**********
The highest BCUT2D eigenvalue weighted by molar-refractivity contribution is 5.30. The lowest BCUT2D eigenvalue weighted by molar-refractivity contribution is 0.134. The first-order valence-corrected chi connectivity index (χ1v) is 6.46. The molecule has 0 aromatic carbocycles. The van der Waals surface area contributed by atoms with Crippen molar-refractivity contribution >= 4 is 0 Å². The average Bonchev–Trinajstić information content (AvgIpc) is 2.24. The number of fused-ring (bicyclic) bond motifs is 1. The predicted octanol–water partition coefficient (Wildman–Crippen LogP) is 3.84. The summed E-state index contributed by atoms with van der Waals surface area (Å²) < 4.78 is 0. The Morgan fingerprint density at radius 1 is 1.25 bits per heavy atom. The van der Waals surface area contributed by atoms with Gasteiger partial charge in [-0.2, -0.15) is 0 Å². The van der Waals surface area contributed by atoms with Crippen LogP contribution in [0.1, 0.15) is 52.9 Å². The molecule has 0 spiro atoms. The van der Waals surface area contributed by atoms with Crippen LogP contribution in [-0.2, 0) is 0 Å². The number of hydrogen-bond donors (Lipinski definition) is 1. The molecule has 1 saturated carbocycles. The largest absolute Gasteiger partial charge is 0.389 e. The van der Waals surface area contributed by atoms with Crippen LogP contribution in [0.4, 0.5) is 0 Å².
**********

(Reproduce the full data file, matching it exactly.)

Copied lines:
The highest BCUT2D eigenvalue weighted by molar-refractivity contribution is 5.30. The lowest BCUT2D eigenvalue weighted by molar-refractivity contribution is 0.134. The first-order valence-corrected chi connectivity index (χ1v) is 6.46. The molecule has 0 aromatic carbocycles. The van der Waals surface area contributed by atoms with Crippen molar-refractivity contribution >= 4 is 0 Å². The average Bonchev–Trinajstić information content (AvgIpc) is 2.24. The number of fused-ring (bicyclic) bond motifs is 1. The predicted octanol–water partition coefficient (Wildman–Crippen LogP) is 3.84. The summed E-state index contributed by atoms with van der Waals surface area (Å²) < 4.78 is 0. The Morgan fingerprint density at radius 1 is 1.25 bits per heavy atom. The van der Waals surface area contributed by atoms with Gasteiger partial charge in [-0.2, -0.15) is 0 Å². The van der Waals surface area contributed by atoms with Crippen LogP contribution in [0.1, 0.15) is 52.9 Å². The molecule has 0 spiro atoms. The van der Waals surface area contributed by atoms with Crippen LogP contribution in [-0.2, 0) is 0 Å². The number of hydrogen-bond donors (Lipinski definition) is 1. The molecule has 1 saturated carbocycles. The largest absolute Gasteiger partial charge is 0.389 e. The van der Waals surface area contributed by atoms with Crippen LogP contribution in [0.4, 0.5) is 0 Å².